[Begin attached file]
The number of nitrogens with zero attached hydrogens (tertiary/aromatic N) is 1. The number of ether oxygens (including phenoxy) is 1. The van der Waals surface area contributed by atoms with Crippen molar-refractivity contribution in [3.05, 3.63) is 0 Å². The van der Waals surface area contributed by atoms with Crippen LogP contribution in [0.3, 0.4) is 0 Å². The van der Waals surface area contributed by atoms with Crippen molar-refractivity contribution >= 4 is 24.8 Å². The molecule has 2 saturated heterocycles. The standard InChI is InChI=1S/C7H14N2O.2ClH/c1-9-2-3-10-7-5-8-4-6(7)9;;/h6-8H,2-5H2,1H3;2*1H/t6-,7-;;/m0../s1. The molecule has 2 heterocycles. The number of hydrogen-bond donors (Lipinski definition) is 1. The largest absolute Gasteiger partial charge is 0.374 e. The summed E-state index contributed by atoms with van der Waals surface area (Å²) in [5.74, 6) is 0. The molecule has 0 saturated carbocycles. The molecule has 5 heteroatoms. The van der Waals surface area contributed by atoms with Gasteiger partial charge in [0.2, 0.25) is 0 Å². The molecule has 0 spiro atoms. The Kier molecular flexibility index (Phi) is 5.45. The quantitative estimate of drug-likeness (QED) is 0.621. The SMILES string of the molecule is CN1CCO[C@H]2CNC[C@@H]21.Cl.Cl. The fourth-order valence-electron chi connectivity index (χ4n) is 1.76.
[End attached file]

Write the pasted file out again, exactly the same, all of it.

The number of nitrogens with zero attached hydrogens (tertiary/aromatic N) is 1. The number of ether oxygens (including phenoxy) is 1. The van der Waals surface area contributed by atoms with Crippen molar-refractivity contribution in [3.05, 3.63) is 0 Å². The van der Waals surface area contributed by atoms with Crippen LogP contribution in [0.3, 0.4) is 0 Å². The van der Waals surface area contributed by atoms with Crippen molar-refractivity contribution >= 4 is 24.8 Å². The molecule has 2 saturated heterocycles. The standard InChI is InChI=1S/C7H14N2O.2ClH/c1-9-2-3-10-7-5-8-4-6(7)9;;/h6-8H,2-5H2,1H3;2*1H/t6-,7-;;/m0../s1. The molecule has 2 heterocycles. The number of hydrogen-bond donors (Lipinski definition) is 1. The largest absolute Gasteiger partial charge is 0.374 e. The summed E-state index contributed by atoms with van der Waals surface area (Å²) in [5.74, 6) is 0. The molecule has 0 saturated carbocycles. The molecule has 5 heteroatoms. The van der Waals surface area contributed by atoms with Gasteiger partial charge in [0.2, 0.25) is 0 Å². The molecule has 0 spiro atoms. The Kier molecular flexibility index (Phi) is 5.45. The quantitative estimate of drug-likeness (QED) is 0.621. The SMILES string of the molecule is CN1CCO[C@H]2CNC[C@@H]21.Cl.Cl. The fourth-order valence-electron chi connectivity index (χ4n) is 1.76.